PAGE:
I felt the same about this film. I have not been going to much new stuff of late, catching up on the likes of It Always Rains on Sunday, London Belongs to Me, and the Gothic offerings from BfI. But having read so much about 12 years, I thought I’d go. It’s really just a narrative, as you say, there is not much insight or character development. Also recently read the Frederick Douglass book, which covered similar ground: here again the protagonist was unusual although there could not really be any books called ‘My Whole Life as a Slave’ – in that way the happy ending seemed a betrayal. Have also just read The Railway Man, and might see that: also shows that those in charge of slaves/prisoners of war are more brutalised than the sufferers.

  3. admin says:

    Ah, yes, ‘The Railway Man’ – a promising opening scene on a train as trainspotting bore Firth meets his lively future wife, then two hours of very slow, very dull hand-wringing!

  4. Helen Martin says:

    “two hours of very slow, very dull hand-wringing”. Well, there’s a film into which I will not look further!
    I recently read Philippa Gregory’s A Respectable Trade, about the slave trade and Bristol. The chief slave character was a very upper class person, an ambassador of his king, and I always want to reject those tales because they seem so atypical, even though it means you can have a wider perspective of events. What was interesting was the fact that he was literate in Arabic and spoke Portuguese because they dealt with those traders all the time. He wasn’t opposed to slavery as such, since he owned one himself, but the attitude was different (naturally). The view is different than many but I wonder about his joining with his female owner. It would make an interesting film, although I can just imagine what it would likely be like.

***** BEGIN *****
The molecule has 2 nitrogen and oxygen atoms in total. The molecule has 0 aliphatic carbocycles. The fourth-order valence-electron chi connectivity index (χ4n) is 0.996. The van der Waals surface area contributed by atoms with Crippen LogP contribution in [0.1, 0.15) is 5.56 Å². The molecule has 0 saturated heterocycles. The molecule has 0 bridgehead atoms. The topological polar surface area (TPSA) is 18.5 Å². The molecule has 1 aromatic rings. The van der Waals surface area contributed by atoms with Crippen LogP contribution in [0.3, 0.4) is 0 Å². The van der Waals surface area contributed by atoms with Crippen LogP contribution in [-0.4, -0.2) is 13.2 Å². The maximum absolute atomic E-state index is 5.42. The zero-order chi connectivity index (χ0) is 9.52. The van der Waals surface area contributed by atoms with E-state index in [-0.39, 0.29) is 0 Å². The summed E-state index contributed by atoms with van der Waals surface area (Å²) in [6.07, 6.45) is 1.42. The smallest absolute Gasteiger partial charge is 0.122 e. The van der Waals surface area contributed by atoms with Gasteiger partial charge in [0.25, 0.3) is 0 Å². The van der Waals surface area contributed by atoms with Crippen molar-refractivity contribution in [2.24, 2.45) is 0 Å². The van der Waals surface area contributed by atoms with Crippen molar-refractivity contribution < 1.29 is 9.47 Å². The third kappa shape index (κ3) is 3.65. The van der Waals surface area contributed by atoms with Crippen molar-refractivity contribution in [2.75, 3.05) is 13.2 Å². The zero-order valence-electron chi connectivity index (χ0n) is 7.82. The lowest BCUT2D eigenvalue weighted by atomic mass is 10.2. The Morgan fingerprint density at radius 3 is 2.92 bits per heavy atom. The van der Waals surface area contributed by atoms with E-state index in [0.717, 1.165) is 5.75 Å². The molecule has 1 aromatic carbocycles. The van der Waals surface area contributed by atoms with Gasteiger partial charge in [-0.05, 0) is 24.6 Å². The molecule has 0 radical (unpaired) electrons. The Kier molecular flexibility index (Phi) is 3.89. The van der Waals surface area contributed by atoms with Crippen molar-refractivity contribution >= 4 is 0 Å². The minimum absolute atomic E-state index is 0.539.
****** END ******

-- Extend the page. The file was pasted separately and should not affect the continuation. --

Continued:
5. Vivienne says:

    Just back from the film – the book wins hands down,

  6. snowy says:

    I was going to write, well stuff about the film but I remembered it is not a documentary and should be allowed to stand entirely on it’s own merits.

    But I would contend that it shoul not be ‘critic-proof’, any more than the tale/film of a Thracian taken into slavery and forced to fight for the amusement of his captors.